Scottish newsagent sells coronavirus antibody test kits for £30 each

A Scottish newsagent is selling coronavirus test kits for £30 each – and claims he has already sold £750,000 worth to a pharmacy. 

Nadeem Anwar says the antibody test, which can tell if someone has already had the killer infection, he sells is 92 per cent accurate. 

He has already bought 100,000 kits from China and is waiting for another 225,000 to arrive to sell at Patrick Superstore in Glasgow or to other pharmacies. 

Health regulators say they are illegal because there are no approved antibody tests for home-use. 

But Mr Anwar refused the claim and said he was ‘untouchable. He added: ‘I don’t understand how I can get these antibody kits but the NHS can’t.’ 

Number 10 is hoping to roll out antibody tests to allow Britons to use them at home. Scientists say the blood tests are crucial to easing Britain out of its lockdown.

But the tests trialed so far have produced poor results, and none have been deemed accurate enough for widespread use by officials.

Health chiefs have warned against using DIY at-home kits sold online or elsewhere because they can give false results.

A Scottish newsagent, who runs Patrick Superstore (pictured), is selling coronavirus test kits for £750 each – and he claims to have already sold 1,000 of them to a pharmacy chain 

Mr Anwar, who said he liked to be ‘ahead of the game’, bought his kits from Chinese pharma firm Yuno Diagnostics Co Ltd. It is unclear if they are among the tests being looked at by health officials.

He told the Daily Record: ‘I know a shopkeeper having these kits is weird but it’s business. I’m hardly making any money on these, the profit margin is small.’

Mr Anwar has shipped over 4,000 boxes from China, which each contain 25 tests.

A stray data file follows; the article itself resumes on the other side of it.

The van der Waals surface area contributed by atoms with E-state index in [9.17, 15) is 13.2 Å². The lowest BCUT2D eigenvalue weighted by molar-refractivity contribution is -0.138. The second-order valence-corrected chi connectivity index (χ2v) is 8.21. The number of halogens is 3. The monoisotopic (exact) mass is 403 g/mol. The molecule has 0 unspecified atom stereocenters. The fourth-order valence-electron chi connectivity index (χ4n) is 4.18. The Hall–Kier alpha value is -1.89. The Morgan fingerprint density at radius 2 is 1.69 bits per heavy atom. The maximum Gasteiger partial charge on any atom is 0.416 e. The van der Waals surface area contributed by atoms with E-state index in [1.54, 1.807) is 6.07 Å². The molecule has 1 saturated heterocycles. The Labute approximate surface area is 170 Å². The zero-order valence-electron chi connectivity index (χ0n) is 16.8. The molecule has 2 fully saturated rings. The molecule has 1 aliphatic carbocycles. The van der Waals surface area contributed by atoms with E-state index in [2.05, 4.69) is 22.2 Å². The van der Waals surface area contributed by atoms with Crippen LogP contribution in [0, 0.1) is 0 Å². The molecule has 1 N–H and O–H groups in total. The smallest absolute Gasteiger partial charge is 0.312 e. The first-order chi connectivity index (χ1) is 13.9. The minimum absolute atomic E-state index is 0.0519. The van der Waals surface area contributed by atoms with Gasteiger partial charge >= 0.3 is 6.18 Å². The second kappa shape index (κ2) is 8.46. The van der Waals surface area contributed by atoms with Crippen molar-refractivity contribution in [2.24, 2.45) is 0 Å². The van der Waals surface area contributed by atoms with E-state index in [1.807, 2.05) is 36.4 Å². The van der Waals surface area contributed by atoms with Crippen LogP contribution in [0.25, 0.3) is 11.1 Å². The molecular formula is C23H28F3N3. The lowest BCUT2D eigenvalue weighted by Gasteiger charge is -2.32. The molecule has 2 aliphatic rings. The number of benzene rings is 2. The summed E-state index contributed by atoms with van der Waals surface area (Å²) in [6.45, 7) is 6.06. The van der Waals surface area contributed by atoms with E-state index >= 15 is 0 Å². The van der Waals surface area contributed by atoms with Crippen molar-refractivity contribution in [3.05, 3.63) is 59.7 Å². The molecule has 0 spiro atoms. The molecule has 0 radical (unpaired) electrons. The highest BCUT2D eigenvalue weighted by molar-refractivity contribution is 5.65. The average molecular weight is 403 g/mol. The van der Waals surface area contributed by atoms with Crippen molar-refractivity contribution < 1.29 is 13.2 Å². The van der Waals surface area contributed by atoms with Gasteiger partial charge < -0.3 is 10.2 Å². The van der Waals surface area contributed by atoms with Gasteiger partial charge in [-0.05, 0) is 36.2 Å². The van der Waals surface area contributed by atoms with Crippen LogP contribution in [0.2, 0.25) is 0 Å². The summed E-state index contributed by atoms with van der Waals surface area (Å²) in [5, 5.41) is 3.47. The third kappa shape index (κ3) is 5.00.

It means he has enough tests to screen 100,000 people which will soon increase by another 225,000 when his next set of 9,000 boxes arrives. 

He sells each box for £750 – £30 a test – but it is not clear how much he bought them for himself. 

It means the unnamed pharmacy he claims bought 1,000 boxes paid £750,000.  

The results using a finger prick of blood are produced within 15 minutes, and reveal if a carries antibodies against the virus.


An antibody test is one which tests whether someone’s immune system is already equipped to fight a specific disease or infection.

When someone gets infected with a virus their immune system must work out how to fight it off and produce substances called antibodies.

These are extremely specific and are uniquely able to tackle one strain of one virus. They are produced in a way which makes them able to latch onto that specific virus and destroy it.

For example, if someone catches COVID-19, they will develop COVID-19 antibodies for their body to use to fight it off.

The body then stores versions of these antibodies in the immune system so that if it comes into contact with that same virus again it will be able to fight it off straight away and probably avoid someone feeling any symptoms at all.

To test for these antibodies, medics or scientists can take a fluid sample from someone – usually blood – and mix it with part of the virus to see if there is a reaction between the two.

If there is a reaction, it means someone has the antibodies and their body knows how to fight off the infection – they are immune. If there is no reaction it means they have not had it yet.


Tests currently being used by Public Health England and the NHS are called PCR tests, or swab tests, and they test to see whether someone is currently infected with the virus.

They look for the presence of the coronavirus itself in someone’s bodily fluids. 

A PCR(polymerase chain reaction) test works by a sample of someone’s genetic material – their RNA – being taken to lab and worked up in a full map of their DNA at the time of the test.

This DNA can then be scanned to find evidence of the virus’s DNA, which will be embroiled with the patient’s own if they are infected at the time.